The Willow School has always had a garden as part of its 34-acre campus. But last year, it became a communal learning center that enhanced the experiential learning that goes on here.
“During a year where we couldn’t have many of our typical community gatherings, the garden became a space where parents, teachers and students came together,” says Head of School Francisco Ayala. “Led by our parent-run Garden Club, parents, students and teachers planted together, practicing key Willow virtues like respect and responsibility. What students planted was often inspired by their curriculum, like the pollinator flower bed students created and tended to in science class. Watering their plots and enjoying the early harvests became some of the most joyful moments of our spring semester.
“It really inspired everyone involved, including many of our teachers who will be integrating the garden even more deeply into their curriculum this upcoming school year. During a challenging year, it was amazing to feel the Willow community spirit in the garden.”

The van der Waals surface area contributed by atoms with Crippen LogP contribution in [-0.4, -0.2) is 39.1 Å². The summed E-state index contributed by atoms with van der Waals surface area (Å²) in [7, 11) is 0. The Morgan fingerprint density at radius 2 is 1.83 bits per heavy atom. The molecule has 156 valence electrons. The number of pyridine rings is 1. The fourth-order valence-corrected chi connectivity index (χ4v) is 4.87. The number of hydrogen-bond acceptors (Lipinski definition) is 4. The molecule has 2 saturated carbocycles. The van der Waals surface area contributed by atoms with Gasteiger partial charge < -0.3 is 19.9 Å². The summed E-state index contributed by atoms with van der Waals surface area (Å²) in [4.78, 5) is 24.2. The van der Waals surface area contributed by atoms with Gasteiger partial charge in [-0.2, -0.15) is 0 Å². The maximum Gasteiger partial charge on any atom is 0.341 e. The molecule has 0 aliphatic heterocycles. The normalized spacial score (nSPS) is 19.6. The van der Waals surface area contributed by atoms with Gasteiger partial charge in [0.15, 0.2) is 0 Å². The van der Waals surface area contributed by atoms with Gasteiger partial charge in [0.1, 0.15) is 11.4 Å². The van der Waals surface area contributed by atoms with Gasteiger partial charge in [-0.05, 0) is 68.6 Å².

Teaching the Joy of Learning
At Willow, “the joy of learning” is the focus from preschool through grade 8.
Formed in 2000, founders Pearl Johnson and Mark Biedron aimed to design a place where students learn how to develop ethical relationships and apply systems thinking to complex issues. It’s a school where students learn at their own pace, with hands-on lessons tailored to their learning styles. And it’s an environment where children are encouraged to bring their passions into student-led projects.
The campus has three LEED-certified buildings and plenty of outdoor classroom space, which was expanded last year.
“Teachers really saw the value of having kids learn outdoors as much as possible,” Ayala says. “That is something we’ll carry forward.”
Hands-On Lessons that Connect
The lessons are working.
The Willow School saw its student body grow from 130 to 160 students over the past two years. Some of the school’s growth was due to remaining open during COVID thanks to a litany of safety protocols, but Ayala credits more of it to the school’s mission.
“Parents value experiential, hands-on learning,” Ayala says. “We’re really seeing that the core components of our program—virtues, systems thinking, project-based learning and more— connect with different families. Parents see the positive impact that our approach has on their kids.”
1150 Pottersville Rd., Gladstone